Targeting “questioning” youth, the United Way granted four thousand dollars for public school placement of gay-themed Alyson Publications—King and King, for one. On Valentines’ Day, four self-identified avengers for “lesbian survival and visibility” handed out explicit pink leaflets to elementary-aged students, and the Sexual Minority Advocacy Council promoted Alyson books for ages five and up in the Seattle School District.
While abstinence programs were ridiculed as archaic, teens had easy access to the blatantly gay WA Blade magazine, not to mention school-based health care clinics ever sensitive to lifestyle-specific concerns. Though only 2.8% of men and 1.4% of women were gay, junior- and senior- high schools offered pro-gay Project 10-type counseling programs. The ten stands for Kinsey’s falsification that gays represented ten percent of the population. So effective was the reimaging campaign in public schools that a Zogby poll reported that two-thirds of America’s high school seniors favored legalization of gay marriage. Clearly, the dialectic had worked.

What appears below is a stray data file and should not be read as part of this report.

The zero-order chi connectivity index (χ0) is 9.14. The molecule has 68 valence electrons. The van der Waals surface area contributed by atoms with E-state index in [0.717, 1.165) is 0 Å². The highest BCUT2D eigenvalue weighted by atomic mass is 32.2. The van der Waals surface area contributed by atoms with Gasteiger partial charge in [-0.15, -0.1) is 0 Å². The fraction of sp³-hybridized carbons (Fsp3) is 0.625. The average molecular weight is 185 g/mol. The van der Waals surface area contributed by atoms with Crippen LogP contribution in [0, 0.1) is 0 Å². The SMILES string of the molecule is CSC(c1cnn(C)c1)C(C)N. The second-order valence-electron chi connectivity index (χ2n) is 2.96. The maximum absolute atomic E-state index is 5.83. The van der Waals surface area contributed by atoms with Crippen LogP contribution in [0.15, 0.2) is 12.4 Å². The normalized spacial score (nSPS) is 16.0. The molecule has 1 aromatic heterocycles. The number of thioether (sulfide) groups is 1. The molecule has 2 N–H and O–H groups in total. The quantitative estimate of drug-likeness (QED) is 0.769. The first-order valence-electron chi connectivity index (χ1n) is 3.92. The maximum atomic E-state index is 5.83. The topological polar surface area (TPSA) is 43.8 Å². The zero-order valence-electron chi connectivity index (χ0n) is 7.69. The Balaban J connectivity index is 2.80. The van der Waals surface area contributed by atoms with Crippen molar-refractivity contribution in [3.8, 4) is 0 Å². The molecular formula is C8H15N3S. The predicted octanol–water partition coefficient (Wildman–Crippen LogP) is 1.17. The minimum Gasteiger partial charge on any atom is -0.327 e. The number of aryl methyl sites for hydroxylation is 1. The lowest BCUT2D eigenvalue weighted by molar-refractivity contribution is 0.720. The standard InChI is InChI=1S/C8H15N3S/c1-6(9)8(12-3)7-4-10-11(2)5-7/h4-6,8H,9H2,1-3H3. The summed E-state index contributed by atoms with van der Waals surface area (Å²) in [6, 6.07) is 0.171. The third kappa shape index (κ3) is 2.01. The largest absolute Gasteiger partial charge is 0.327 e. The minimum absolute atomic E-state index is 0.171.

For the Days of Diversity, Santa Rosa high schools attended a weeklong, extra-curricular program. Fortified by hoopla promising gay-gene research, fourteen sessions urged students to embrace homosexual civil rights. Featuring workshops for twelve-year-olds (and above) on “Sex Options,” “Eroticizing Safer Sex,” and the “Wonderful World of Latex,” the New York Department of Education likewise sponsored a youth conference funded by the Gay Men’s Health Crisis. Displaying rainbow flags, Disney recognized public support of Gay Days and Gay Pride Month (June), marked by gay-themed rings, pins, wristbands, flags, and banners. No more Barbi and Ken; Adam and Steve took center stage.
Dr. Judith Reisman, Ph.D., reported that instructors at New York University assigned “nude body” workshops in which students were instructed to fondle same-sex peers and, for extra credit, to visit a homosexual bar. Compliments of Hot, Sexy, and Safer, Inc., sizzling college classes incorporated “safe sex” instruction. Touting “respect” for diversity (tolerance), liberal hecklers rudely disrupted conservatives Ralph Reed (at NW University) and Pat Buchanan (at Syracuse University), denigrating conservative guest speakers as homophobic, misogynistic, anti-Semitic, and racist. Touted tolerance was, at its best, selective.
1990s—Reimaging Government and Law to Favor a Protected Class